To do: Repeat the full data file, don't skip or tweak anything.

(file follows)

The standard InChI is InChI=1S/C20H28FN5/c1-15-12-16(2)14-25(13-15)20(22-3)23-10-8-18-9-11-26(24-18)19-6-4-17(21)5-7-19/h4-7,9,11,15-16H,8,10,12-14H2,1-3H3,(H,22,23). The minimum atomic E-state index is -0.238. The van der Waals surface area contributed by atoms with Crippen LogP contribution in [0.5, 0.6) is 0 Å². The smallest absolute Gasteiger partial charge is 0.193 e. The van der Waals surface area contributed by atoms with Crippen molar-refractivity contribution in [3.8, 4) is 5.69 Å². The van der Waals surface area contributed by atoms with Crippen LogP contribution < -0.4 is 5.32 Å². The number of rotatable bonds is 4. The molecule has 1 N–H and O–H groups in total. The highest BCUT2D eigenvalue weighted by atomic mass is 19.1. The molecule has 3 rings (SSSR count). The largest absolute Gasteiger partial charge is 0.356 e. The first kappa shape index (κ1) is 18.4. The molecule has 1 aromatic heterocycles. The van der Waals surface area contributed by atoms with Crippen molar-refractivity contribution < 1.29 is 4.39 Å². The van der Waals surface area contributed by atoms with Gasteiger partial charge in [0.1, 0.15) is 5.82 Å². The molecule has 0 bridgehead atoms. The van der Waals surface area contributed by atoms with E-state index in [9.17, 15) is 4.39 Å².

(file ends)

The standard InChI is InChI=1S/C20H28FN5/c1-15-12-16(2)14-25(13-15)20(22-3)23-10-8-18-9-11-26(24-18)19-6-4-17(21)5-7-19/h4-7,9,11,15-16H,8,10,12-14H2,1-3H3,(H,22,23). The minimum atomic E-state index is -0.238. The van der Waals surface area contributed by atoms with Crippen LogP contribution in [0.5, 0.6) is 0 Å². The smallest absolute Gasteiger partial charge is 0.193 e. The van der Waals surface area contributed by atoms with Crippen molar-refractivity contribution in [3.8, 4) is 5.69 Å². The van der Waals surface area contributed by atoms with Crippen LogP contribution < -0.4 is 5.32 Å². The number of rotatable bonds is 4. The molecule has 1 N–H and O–H groups in total. The highest BCUT2D eigenvalue weighted by atomic mass is 19.1. The molecule has 3 rings (SSSR count). The largest absolute Gasteiger partial charge is 0.356 e. The first kappa shape index (κ1) is 18.4. The molecule has 1 aromatic heterocycles. The van der Waals surface area contributed by atoms with Crippen molar-refractivity contribution < 1.29 is 4.39 Å². The van der Waals surface area contributed by atoms with Gasteiger partial charge in [0.1, 0.15) is 5.82 Å². The molecule has 0 bridgehead atoms. The van der Waals surface area contributed by atoms with E-state index in [9.17, 15) is 4.39 Å².